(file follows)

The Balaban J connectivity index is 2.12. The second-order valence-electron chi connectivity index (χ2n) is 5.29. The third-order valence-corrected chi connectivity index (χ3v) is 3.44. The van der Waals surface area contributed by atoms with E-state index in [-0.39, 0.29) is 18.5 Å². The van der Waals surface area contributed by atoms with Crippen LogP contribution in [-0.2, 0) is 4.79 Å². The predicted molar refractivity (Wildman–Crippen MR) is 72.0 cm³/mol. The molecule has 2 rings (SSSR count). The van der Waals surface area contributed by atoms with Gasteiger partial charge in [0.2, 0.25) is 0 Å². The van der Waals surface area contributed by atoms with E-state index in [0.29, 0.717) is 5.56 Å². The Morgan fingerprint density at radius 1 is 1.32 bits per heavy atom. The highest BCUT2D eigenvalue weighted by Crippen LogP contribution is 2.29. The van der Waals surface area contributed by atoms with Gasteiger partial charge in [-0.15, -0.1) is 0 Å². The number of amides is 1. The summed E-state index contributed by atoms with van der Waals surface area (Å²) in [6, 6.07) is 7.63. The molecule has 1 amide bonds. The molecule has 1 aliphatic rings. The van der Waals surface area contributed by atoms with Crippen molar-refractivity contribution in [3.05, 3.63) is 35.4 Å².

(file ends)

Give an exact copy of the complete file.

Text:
The Balaban J connectivity index is 2.12. The second-order valence-electron chi connectivity index (χ2n) is 5.29. The third-order valence-corrected chi connectivity index (χ3v) is 3.44. The van der Waals surface area contributed by atoms with E-state index in [-0.39, 0.29) is 18.5 Å². The van der Waals surface area contributed by atoms with Crippen LogP contribution in [-0.2, 0) is 4.79 Å². The predicted molar refractivity (Wildman–Crippen MR) is 72.0 cm³/mol. The molecule has 2 rings (SSSR count). The van der Waals surface area contributed by atoms with Gasteiger partial charge in [0.2, 0.25) is 0 Å². The van der Waals surface area contributed by atoms with E-state index in [0.29, 0.717) is 5.56 Å². The Morgan fingerprint density at radius 1 is 1.32 bits per heavy atom. The highest BCUT2D eigenvalue weighted by Crippen LogP contribution is 2.29. The van der Waals surface area contributed by atoms with Gasteiger partial charge in [-0.15, -0.1) is 0 Å². The number of amides is 1. The summed E-state index contributed by atoms with van der Waals surface area (Å²) in [6, 6.07) is 7.63. The molecule has 1 amide bonds. The molecule has 1 aliphatic rings. The van der Waals surface area contributed by atoms with Crippen molar-refractivity contribution in [3.05, 3.63) is 35.4 Å².